“The Evidence Of Teams Already Using Technology Can Been Seen Throughout The Tournament”

You know a really good way to get brain damage? Have another human being kick a soccer ball sixty yards really high into the air and then strike it with your head before it falls to the ground. How many times did we see that scenario during the just-completed World Cup, the goalie booming the ball past mid-field and some striker taking one for the team? 

The research of soccer players getting CTE is far behind such investigations in American football, and most of the science and tech that has entered the game is more about optimizing immediate performance than impact on long-term health. The 2014 tournament is certainly the one in which technology came of age on a global stage. From “The Science Behind World Cup Success” by Brielle Buis at Sports Illustrated:

“Science has a growing a role in the game, and if used correctly heart rate monitors, GPS trackers, and monitored recovery devices can make player regeneration more efficient. ‘Where many teams struggle is that you can’t half use science and kind of follow it but [also] kind of just go with your gut. It won’t work,’ says [Rutgers exercise science professor Shawn] Arent.

The evidence of teams already using technology can been seen throughout the tournament as players remove their jerseys revealing heart rate monitors strapped around their chests. Whether their teams are using the devices correctly is up for question, but according to Arent, ‘The teams’ knowing that the technology exists is a step in the right direction.’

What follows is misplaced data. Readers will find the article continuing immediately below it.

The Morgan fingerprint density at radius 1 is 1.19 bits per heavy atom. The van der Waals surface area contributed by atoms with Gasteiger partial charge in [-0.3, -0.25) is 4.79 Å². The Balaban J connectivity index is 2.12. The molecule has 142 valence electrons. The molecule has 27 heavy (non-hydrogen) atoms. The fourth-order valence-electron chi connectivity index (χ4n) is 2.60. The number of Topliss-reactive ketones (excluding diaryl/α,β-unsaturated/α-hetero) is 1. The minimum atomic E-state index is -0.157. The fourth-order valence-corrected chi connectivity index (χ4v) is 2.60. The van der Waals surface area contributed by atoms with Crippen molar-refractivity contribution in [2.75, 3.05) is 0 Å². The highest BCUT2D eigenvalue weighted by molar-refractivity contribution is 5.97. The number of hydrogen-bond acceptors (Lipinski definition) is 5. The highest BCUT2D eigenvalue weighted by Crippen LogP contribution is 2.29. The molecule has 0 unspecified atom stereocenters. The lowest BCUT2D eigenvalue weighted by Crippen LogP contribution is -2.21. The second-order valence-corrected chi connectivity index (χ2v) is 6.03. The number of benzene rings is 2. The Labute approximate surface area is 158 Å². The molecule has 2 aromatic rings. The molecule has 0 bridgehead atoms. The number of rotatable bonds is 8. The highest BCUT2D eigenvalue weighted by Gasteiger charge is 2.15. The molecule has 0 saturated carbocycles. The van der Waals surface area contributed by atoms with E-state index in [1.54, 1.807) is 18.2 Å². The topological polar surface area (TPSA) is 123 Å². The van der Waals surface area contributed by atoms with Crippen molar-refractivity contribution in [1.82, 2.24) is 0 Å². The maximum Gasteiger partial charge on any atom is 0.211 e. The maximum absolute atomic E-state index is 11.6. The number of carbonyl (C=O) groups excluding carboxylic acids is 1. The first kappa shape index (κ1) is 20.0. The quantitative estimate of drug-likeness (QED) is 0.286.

In order to maximize the benefits of science, according to Arent, coaches need to fully buy into it and bring in a science staff, a performance staff, and a medical staff, because the best coaches in the world are really good at soccer but they aren’t trained in exercise science.

[FC Dallas head coach Oscar] Pareja realized the benefit of heart rate monitors to guide the team’s recovery in Texas, where the heat and humidity play a large role, but the affect of the temperature cannot always be seen by the naked eye. ‘We use heart rate monitors every time we step on the field, tracking the players training loads,’ he says. ‘You can see the difference in the training load data based on the weather and heat.’

In a tournament in which teams play anywhere from three to seven matches, the heart rate monitors could reveal when teams should train on their off days and when they should recover. ‘I’ve realized just as important as training is, recovery is equally as important,’ says Pareja.”

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